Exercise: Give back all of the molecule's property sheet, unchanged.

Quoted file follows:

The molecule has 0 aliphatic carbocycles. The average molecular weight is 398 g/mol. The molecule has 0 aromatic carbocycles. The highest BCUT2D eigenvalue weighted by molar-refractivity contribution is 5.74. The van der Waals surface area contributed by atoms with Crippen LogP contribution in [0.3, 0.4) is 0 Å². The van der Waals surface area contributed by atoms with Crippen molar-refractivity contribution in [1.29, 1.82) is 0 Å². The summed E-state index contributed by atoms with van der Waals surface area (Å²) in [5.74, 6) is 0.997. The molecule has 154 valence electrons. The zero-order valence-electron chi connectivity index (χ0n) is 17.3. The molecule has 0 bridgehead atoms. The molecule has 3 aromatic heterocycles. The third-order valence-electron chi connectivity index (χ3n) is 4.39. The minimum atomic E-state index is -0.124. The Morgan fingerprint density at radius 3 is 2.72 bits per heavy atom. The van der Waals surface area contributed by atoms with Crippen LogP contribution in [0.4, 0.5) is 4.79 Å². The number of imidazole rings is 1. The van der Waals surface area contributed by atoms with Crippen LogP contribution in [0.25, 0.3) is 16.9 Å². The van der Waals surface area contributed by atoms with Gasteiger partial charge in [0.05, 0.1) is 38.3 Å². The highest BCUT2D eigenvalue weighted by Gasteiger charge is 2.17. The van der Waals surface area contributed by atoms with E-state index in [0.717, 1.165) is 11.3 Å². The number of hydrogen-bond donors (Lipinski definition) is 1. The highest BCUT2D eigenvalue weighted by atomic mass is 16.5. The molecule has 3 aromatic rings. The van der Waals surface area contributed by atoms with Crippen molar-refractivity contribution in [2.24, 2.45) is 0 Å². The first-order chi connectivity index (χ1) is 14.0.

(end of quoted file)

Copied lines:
The molecule has 0 aliphatic carbocycles. The average molecular weight is 398 g/mol. The molecule has 0 aromatic carbocycles. The highest BCUT2D eigenvalue weighted by molar-refractivity contribution is 5.74. The van der Waals surface area contributed by atoms with Crippen LogP contribution in [0.3, 0.4) is 0 Å². The van der Waals surface area contributed by atoms with Crippen molar-refractivity contribution in [1.29, 1.82) is 0 Å². The summed E-state index contributed by atoms with van der Waals surface area (Å²) in [5.74, 6) is 0.997. The molecule has 154 valence electrons. The zero-order valence-electron chi connectivity index (χ0n) is 17.3. The molecule has 0 bridgehead atoms. The molecule has 3 aromatic heterocycles. The third-order valence-electron chi connectivity index (χ3n) is 4.39. The minimum atomic E-state index is -0.124. The Morgan fingerprint density at radius 3 is 2.72 bits per heavy atom. The van der Waals surface area contributed by atoms with Crippen LogP contribution in [0.4, 0.5) is 4.79 Å². The number of imidazole rings is 1. The van der Waals surface area contributed by atoms with Crippen LogP contribution in [0.25, 0.3) is 16.9 Å². The van der Waals surface area contributed by atoms with Gasteiger partial charge in [0.05, 0.1) is 38.3 Å². The highest BCUT2D eigenvalue weighted by Gasteiger charge is 2.17. The van der Waals surface area contributed by atoms with E-state index in [0.717, 1.165) is 11.3 Å². The number of hydrogen-bond donors (Lipinski definition) is 1. The highest BCUT2D eigenvalue weighted by atomic mass is 16.5. The molecule has 3 aromatic rings. The van der Waals surface area contributed by atoms with Crippen molar-refractivity contribution in [2.24, 2.45) is 0 Å². The first-order chi connectivity index (χ1) is 14.0.